Well, today GT scored high marks for an individual word… “policía” I’m a big Cleveland sports fan and when a Cleveland team is playing, I’m watching. I devote my full concentration when on Clozemaster so when watching sports I study on my Tobo Spanish flashcard app. (I’ve learned a ton of words on that app). Anyway, during an El / La game… for the noun ‘policía’ I selected “la”. Tobo said wrong, it was “el”. I was certain I’ve see it on Clozemaster. Turns out I was right. CM sentence I saw today: “Deberías haber llamado a la policía” (You should have called the police.)
So I clicked on it and GT says “policía” can be either m or f. (Many professions end in an o or a depending on whether a male or female - policía does not…along with some other professions - like artista. A male police officer is “el policía”, a female police officer is “la policía”).
Here’s another random example:
The “correct” answer is “door handle”; “bracelet” is pulsera or brazalete (according to SpanishDict).
At least it got the word class right .
My VidaLingua dictionary gives this definition for manilla:
- handle; hand; manacle; handcuff; bracelet; cheroot [n]; handcuff [n]
No toques esa manilla. - Don’t touch that doorknob.
“bracelet” as a euphemism for “handcuff”, maybe?
I honestly don’t know; my knowledge of Spanish as it’s spoken all over the world isn’t extensive enough.
Just asked my co-worker…(from Puerto Rico)
He said its “Don’t touch that handle” or “Don’t touch that doorknob” (both mean the same to him)
I explained when individually selecting “manilla” GT says bracelet. He said he’s never heard of that meaning before… I ‘think’ he said we would say “No toques esa pulsera.” (Don’t touch that bracelet)
There are a small number of examples on Reverso context of the pairing with manilla meaning “bracelet” -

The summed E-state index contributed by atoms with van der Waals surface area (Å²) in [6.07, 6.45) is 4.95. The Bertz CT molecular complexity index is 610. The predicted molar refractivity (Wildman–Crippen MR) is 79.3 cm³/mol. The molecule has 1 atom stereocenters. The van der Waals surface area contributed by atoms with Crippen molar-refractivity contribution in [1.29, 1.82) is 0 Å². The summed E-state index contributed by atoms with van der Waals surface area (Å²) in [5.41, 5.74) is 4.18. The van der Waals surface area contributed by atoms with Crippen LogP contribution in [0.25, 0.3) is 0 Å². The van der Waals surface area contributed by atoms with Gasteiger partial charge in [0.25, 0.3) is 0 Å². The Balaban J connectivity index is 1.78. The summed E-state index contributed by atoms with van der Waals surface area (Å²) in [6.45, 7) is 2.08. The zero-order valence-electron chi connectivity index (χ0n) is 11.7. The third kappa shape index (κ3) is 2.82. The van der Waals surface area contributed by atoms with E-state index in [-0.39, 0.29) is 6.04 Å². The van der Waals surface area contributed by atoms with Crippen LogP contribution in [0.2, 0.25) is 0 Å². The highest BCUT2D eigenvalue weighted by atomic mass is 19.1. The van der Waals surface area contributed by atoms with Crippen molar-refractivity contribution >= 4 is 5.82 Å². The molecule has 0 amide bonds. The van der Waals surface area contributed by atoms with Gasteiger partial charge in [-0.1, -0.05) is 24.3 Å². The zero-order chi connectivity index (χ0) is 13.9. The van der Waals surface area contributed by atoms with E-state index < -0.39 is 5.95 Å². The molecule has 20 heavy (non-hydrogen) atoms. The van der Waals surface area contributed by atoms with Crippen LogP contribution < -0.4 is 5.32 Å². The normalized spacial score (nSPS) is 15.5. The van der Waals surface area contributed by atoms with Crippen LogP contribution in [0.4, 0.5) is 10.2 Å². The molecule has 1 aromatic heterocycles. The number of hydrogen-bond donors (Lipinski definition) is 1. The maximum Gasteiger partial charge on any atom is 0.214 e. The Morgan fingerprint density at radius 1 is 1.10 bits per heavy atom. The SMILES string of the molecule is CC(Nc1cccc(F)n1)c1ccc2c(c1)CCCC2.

manilla - Translation into English - examples Spanish | Reverso Context
One of the translations references a Colombian bank, and a few of the others relate to a Proyecto Salvavidas which is also from Colombia.
A quick web search for Colombian sites using the word manilla shows examples such as this one -
Manillas de identificación de paciente - Medicina General - Bioplast S.A.
so it does indeed look like manilla can be used in Colombia to mean “bracelet”.
N.B. That doesn’t change the point that @morbrorper is making about the “suggested” translations from Google translate sometimes being poor or non-standard.
Here’s another gem I would like to share with you:
I wonder how GT came up with “daring” (I had expected “threw”). Is it because there are balls involved?
Found another questionable GT translation, this time for the entire sentence…
“Yo hice un negocio.”
GT >>> “I did a business.”
CM translation was correct >>> “I made a deal.”
un negocio can mean “a business” but also “a deal”.
Context here is key! Obviously “deal” was the right definition in this case.
DeepL also said “I did a business” but listed alternatives:
“I made a deal.”
“I did business”
“I made a business”
The Tatoeba (CM) translation was the obvious choice here.
What do you say about this one:
As a European, I object to this US-centered worldview.
Clarification for non-Spanish speakers: nosotros means “us” or “we”.
Amazingly I find Goggle quit gud for Italian, seriously though particularly in short sentences it works fairly well but I do rely on a fabulous It/En translator which even gets proverbs right.
Have a good day.